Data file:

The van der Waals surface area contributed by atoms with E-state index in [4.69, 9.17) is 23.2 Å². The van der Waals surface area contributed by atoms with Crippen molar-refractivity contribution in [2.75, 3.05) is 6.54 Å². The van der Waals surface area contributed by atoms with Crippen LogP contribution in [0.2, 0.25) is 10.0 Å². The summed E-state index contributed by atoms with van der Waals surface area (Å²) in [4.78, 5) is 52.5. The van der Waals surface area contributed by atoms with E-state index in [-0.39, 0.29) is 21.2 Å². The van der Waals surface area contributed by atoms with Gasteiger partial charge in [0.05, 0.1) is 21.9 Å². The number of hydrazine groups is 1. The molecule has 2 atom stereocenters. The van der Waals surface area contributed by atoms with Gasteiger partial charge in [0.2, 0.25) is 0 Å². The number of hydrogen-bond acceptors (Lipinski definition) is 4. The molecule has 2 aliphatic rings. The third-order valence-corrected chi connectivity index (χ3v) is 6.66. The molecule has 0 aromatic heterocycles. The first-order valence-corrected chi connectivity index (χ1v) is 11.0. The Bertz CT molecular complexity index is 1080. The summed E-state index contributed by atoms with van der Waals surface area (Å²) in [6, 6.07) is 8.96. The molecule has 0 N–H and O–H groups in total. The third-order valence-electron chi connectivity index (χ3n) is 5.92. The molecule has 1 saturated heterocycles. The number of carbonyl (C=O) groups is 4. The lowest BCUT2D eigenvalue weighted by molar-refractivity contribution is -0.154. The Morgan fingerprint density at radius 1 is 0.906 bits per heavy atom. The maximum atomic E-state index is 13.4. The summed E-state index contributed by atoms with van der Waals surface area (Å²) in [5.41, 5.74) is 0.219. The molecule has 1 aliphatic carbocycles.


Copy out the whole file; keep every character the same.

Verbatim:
The van der Waals surface area contributed by atoms with E-state index in [4.69, 9.17) is 23.2 Å². The van der Waals surface area contributed by atoms with Crippen molar-refractivity contribution in [2.75, 3.05) is 6.54 Å². The van der Waals surface area contributed by atoms with Crippen LogP contribution in [0.2, 0.25) is 10.0 Å². The summed E-state index contributed by atoms with van der Waals surface area (Å²) in [4.78, 5) is 52.5. The van der Waals surface area contributed by atoms with E-state index in [-0.39, 0.29) is 21.2 Å². The van der Waals surface area contributed by atoms with Gasteiger partial charge in [0.05, 0.1) is 21.9 Å². The number of hydrazine groups is 1. The molecule has 2 atom stereocenters. The van der Waals surface area contributed by atoms with Gasteiger partial charge in [0.2, 0.25) is 0 Å². The number of hydrogen-bond acceptors (Lipinski definition) is 4. The molecule has 2 aliphatic rings. The third-order valence-corrected chi connectivity index (χ3v) is 6.66. The molecule has 0 aromatic heterocycles. The first-order valence-corrected chi connectivity index (χ1v) is 11.0. The Bertz CT molecular complexity index is 1080. The summed E-state index contributed by atoms with van der Waals surface area (Å²) in [6, 6.07) is 8.96. The molecule has 0 N–H and O–H groups in total. The third-order valence-electron chi connectivity index (χ3n) is 5.92. The molecule has 1 saturated heterocycles. The number of carbonyl (C=O) groups is 4. The lowest BCUT2D eigenvalue weighted by molar-refractivity contribution is -0.154. The Morgan fingerprint density at radius 1 is 0.906 bits per heavy atom. The maximum atomic E-state index is 13.4. The summed E-state index contributed by atoms with van der Waals surface area (Å²) in [5.41, 5.74) is 0.219. The molecule has 1 aliphatic carbocycles.